• The second is an update on the policy for paying constitutional officers. The policy was first adopted in January 2017 and Supervisors will get a presentation on what other localities do. 
  • There will be an update on the County Fair which was held in mid August. 
  • County Administrator Eric Dahl will provide information on the potential short-term rental ordinance. Supervisors will be briefed on two examples with Albemarle County and Warren County the comparative localities. 
More information from the staff report on the context for the Fluvanna Board of Supervisors’ discussion on a potential short-term rental ordinance  (Credit: Fluvanna County)

HAC subcommittee to review final recommendations on land bank

There are a lot of ideas about to provide more affordable housing. Except for my work, there do not appear to be any comprehensive overviews of all that is happening. There’s also a lack of information available for anyone who might be interested in paying attention. 

“The general purpose of this meeting has been determined by the Housing Advisory Committee (HAC) on September 20, 2023, for its Policy Subcommittee to discuss the HAC Policy Subcommittee’s final recommendations/motion to the HAC as it relates to the topic of a City Land Bank,” reads the agenda.

But what are those recommendations? The HAC is mostly made up of the directors of non-profit housing developers. One of them, CRHA, has purchased dozens of properties in the past year or so. 

In other meetings:

  • The Charlottesville Planning Commission has a work session scheduled for 5 p.m. in City Space to continue their deliberations on the city’s Development Code. (meeting info)
  • The CSA Program Subcommittee meets at 10:30 a.m. There is no agenda associated with the calendar item. (meeting info)

Thursday, October 5, 2023

TJPDC to get update on regional transit governance study

The Board of Commissioners for the Thomas Jefferson Planning District will meet at 7 p.m. in the agency’s offices at 407 East Water Street. (Zoom link) (agenda on cvillepedia)

Public comment will be taken on an unsolicited request from Firefly Fiber Broadband for additional funding in FY24 from the Virginia Telecommunications Initiative (VATI). 

“The proposal would provide universal broadband internet access to areas in the Counties of Cumberland, Goochland, Greene, Louisa, Madison, and Powhatan, and possibly others,” the report states.

On the agenda is an update on the Regional Transit Governance Study that’s been underway this year. The goal is to suggest ways that a different structure could be created to bring down additional funds for public transportation. 

As it stands at the moment, there is a nearly $19 million gap between existing revenue sources and what would be needed to implement the “constrained” vision developed through a similar grant funding. There’s a $55.5 million gap for the “unconstrained” vision that was developed to put a price tag to fulfill the entire wishlist of transit planners.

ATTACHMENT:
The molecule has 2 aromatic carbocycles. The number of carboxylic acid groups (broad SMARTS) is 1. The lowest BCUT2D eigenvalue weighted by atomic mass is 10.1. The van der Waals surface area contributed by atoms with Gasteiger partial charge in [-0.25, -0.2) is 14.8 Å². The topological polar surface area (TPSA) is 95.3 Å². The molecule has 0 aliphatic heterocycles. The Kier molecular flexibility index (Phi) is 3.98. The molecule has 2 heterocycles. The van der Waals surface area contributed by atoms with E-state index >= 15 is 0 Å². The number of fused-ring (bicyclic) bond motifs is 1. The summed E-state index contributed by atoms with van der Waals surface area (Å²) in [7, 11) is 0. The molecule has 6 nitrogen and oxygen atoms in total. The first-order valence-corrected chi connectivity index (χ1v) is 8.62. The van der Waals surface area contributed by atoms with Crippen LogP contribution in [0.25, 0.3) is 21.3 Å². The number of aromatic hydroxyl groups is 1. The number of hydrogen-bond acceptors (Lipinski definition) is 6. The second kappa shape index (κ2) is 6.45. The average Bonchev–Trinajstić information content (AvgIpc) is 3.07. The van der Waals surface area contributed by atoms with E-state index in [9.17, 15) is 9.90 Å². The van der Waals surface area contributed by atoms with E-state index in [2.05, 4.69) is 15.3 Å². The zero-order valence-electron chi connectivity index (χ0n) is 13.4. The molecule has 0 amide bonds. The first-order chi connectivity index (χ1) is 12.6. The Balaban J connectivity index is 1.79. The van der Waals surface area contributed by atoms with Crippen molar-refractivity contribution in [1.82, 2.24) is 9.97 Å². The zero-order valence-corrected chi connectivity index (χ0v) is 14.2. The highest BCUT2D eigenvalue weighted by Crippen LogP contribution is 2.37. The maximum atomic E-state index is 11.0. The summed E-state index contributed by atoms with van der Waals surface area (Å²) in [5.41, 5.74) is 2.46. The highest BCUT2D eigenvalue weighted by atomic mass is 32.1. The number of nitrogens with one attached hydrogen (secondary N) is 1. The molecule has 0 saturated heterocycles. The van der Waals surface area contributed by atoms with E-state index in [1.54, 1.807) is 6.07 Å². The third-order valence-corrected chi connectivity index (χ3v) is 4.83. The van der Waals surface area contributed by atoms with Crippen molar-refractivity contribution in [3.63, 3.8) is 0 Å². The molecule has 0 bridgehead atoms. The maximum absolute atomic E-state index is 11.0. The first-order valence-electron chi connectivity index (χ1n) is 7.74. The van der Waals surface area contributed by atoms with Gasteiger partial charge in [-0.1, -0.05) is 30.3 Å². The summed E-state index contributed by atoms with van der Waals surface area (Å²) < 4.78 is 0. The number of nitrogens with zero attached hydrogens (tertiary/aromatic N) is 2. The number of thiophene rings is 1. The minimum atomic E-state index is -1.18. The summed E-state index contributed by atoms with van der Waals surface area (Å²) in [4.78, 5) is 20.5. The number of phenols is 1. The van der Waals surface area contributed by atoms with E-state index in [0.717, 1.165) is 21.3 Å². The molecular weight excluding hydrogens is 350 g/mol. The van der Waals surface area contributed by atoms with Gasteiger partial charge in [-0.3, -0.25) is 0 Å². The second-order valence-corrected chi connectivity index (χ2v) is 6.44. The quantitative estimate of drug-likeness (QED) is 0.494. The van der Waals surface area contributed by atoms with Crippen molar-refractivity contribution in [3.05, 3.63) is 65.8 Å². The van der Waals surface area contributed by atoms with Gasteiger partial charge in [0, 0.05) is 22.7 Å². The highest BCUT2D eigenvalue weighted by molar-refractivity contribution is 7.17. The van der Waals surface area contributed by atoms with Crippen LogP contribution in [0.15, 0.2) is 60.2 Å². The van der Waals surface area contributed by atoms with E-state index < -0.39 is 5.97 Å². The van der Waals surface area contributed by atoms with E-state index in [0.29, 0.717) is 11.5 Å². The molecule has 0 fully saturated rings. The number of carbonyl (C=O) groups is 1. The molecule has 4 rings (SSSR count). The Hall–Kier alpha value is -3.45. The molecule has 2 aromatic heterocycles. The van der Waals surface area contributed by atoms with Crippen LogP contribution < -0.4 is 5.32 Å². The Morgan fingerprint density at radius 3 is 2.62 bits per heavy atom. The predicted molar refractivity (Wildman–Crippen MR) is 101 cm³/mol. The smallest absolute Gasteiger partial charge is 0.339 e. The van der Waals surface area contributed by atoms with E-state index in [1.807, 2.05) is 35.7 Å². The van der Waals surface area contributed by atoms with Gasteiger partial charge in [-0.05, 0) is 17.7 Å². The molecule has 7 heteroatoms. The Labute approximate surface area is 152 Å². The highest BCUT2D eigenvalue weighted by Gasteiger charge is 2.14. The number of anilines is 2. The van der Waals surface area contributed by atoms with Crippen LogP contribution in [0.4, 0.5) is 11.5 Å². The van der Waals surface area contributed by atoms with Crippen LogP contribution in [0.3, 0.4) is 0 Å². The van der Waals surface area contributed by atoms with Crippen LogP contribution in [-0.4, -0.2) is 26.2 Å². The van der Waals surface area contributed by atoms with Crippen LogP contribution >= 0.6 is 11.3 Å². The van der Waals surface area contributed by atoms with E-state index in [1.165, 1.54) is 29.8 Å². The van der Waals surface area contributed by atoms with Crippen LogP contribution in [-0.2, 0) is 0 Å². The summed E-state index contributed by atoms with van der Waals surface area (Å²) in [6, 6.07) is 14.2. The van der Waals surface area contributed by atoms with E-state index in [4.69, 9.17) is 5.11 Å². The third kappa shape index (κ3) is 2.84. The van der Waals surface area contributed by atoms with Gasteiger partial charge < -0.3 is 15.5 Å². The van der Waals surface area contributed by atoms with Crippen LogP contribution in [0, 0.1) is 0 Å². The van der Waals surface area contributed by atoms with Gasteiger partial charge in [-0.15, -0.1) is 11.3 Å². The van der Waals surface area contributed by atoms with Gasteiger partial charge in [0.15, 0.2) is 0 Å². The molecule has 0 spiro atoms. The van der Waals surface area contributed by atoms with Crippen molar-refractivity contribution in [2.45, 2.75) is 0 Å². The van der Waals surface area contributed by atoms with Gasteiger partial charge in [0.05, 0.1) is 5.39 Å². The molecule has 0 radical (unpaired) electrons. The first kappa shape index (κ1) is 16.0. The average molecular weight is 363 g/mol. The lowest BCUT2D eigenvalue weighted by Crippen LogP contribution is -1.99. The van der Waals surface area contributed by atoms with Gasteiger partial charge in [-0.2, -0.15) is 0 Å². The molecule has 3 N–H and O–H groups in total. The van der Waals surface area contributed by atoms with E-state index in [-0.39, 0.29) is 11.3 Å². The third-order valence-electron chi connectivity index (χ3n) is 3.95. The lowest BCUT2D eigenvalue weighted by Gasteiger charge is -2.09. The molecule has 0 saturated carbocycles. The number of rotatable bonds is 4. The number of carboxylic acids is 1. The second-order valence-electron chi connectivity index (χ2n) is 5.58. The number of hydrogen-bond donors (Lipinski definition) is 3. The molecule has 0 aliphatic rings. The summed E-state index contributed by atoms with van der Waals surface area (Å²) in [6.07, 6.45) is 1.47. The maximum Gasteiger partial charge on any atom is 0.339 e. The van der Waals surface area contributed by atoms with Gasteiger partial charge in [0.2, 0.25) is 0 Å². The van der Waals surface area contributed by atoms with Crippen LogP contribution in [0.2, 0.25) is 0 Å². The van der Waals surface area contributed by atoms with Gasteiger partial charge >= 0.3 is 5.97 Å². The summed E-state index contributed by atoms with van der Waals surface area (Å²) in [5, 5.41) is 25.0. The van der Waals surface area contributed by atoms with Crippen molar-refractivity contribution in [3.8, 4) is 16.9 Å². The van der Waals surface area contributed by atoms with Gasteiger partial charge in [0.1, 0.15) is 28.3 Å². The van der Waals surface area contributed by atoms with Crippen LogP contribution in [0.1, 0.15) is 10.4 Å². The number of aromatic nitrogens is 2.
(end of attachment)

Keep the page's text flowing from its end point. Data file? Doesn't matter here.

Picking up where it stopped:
The report also calculates how much revenue would be generated by a 0.7 percent increase in sales tax to go to transit. That could close the gap but would likely require permission from the General Assembly in one form or another. 

There will also be an approval of a funding contract with the Department of Housing and Community Development. There’s also a request for funding for the Virginia Association of Planning District Commissions. 

In other meetings:

  • The Community Policy and Management Team will meet at 9 a.m. There’s no agenda at publication time. (meeting info)
  • The Albemarle Natural Heritage Committee will meet in room 235 of the county’s office building at 401 McIntire Road. On the agenda is a question and answer period with staff on the AC44 process that’s underway. (meeting info)
  • The Charlottesville School Board will meet at 5 p.m. in the Booker T. Reaves Media Center Charlottesville High School at 1400 Melbourne Road. (meeting portal)
  • The Charlottesville Human Rights Commission will meet at 6:30 p.m. in CitySpace. There’s no agenda at publication time. (meeting info)
(image) A snapshot of what’s missing in the two elements of the Regional Transit Vision, a non-binding exercise conducted by the TJPDC in recent years (Credit: TJPDC)

Friday, October 6, 2023

The Fluvanna County Electoral Board will meet at the County Administration Building at 132 Main Street in Palmyra, Virginia. There’s no agenda for the meeting posted on the county website. (meeting info)

This post was contributed by Sean Tubbs. Sean is a journalist working to build a new information and news outlet centered around Charlottesville and Virginia. In 2020, he launched a daily newscast and newsletter and also created a semi-regular podcast on the pandemic.

Support for Sean’s “Week Ahead” update comes from The Piedmont Environmental Council.